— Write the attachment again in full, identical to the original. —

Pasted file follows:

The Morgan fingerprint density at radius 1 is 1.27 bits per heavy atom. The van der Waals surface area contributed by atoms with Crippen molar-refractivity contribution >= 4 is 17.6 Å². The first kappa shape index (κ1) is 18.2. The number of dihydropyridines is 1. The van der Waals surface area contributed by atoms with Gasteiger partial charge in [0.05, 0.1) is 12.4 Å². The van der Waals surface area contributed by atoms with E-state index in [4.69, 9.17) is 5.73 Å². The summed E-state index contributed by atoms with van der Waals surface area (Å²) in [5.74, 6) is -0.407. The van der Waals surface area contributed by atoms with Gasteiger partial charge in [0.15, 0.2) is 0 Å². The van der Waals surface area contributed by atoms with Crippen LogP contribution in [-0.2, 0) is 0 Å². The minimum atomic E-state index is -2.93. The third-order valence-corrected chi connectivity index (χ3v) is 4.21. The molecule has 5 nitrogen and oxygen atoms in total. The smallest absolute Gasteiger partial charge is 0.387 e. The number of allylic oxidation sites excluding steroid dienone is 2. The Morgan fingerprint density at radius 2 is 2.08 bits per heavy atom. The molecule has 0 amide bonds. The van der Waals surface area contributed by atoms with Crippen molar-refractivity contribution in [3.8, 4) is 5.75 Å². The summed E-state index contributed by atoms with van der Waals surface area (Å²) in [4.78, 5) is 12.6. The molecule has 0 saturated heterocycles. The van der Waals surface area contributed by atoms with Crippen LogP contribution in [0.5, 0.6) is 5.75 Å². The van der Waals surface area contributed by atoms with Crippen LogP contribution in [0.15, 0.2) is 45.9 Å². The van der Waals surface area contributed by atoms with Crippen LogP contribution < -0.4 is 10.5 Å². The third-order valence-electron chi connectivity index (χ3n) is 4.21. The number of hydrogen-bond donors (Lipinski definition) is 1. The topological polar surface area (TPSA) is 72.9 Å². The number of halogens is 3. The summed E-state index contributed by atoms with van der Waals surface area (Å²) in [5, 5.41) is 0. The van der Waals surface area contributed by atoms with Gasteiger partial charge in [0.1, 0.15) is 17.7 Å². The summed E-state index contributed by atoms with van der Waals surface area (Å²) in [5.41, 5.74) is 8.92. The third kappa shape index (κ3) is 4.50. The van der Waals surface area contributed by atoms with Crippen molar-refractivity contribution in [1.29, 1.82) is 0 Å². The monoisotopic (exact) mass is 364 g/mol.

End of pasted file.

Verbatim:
The Morgan fingerprint density at radius 1 is 1.27 bits per heavy atom. The van der Waals surface area contributed by atoms with Crippen molar-refractivity contribution >= 4 is 17.6 Å². The first kappa shape index (κ1) is 18.2. The number of dihydropyridines is 1. The van der Waals surface area contributed by atoms with Gasteiger partial charge in [0.05, 0.1) is 12.4 Å². The van der Waals surface area contributed by atoms with E-state index in [4.69, 9.17) is 5.73 Å². The summed E-state index contributed by atoms with van der Waals surface area (Å²) in [5.74, 6) is -0.407. The van der Waals surface area contributed by atoms with Gasteiger partial charge in [0.15, 0.2) is 0 Å². The van der Waals surface area contributed by atoms with Crippen LogP contribution in [-0.2, 0) is 0 Å². The minimum atomic E-state index is -2.93. The third-order valence-corrected chi connectivity index (χ3v) is 4.21. The molecule has 5 nitrogen and oxygen atoms in total. The smallest absolute Gasteiger partial charge is 0.387 e. The number of allylic oxidation sites excluding steroid dienone is 2. The Morgan fingerprint density at radius 2 is 2.08 bits per heavy atom. The molecule has 0 amide bonds. The van der Waals surface area contributed by atoms with Crippen molar-refractivity contribution in [3.8, 4) is 5.75 Å². The summed E-state index contributed by atoms with van der Waals surface area (Å²) in [4.78, 5) is 12.6. The molecule has 0 saturated heterocycles. The van der Waals surface area contributed by atoms with Crippen LogP contribution in [0.5, 0.6) is 5.75 Å². The van der Waals surface area contributed by atoms with Crippen LogP contribution in [0.15, 0.2) is 45.9 Å². The van der Waals surface area contributed by atoms with Crippen LogP contribution < -0.4 is 10.5 Å². The third-order valence-electron chi connectivity index (χ3n) is 4.21. The number of hydrogen-bond donors (Lipinski definition) is 1. The topological polar surface area (TPSA) is 72.9 Å². The number of halogens is 3. The summed E-state index contributed by atoms with van der Waals surface area (Å²) in [5, 5.41) is 0. The van der Waals surface area contributed by atoms with Gasteiger partial charge in [0.1, 0.15) is 17.7 Å². The summed E-state index contributed by atoms with van der Waals surface area (Å²) in [5.41, 5.74) is 8.92. The third kappa shape index (κ3) is 4.50. The van der Waals surface area contributed by atoms with Crippen molar-refractivity contribution in [1.29, 1.82) is 0 Å². The monoisotopic (exact) mass is 364 g/mol.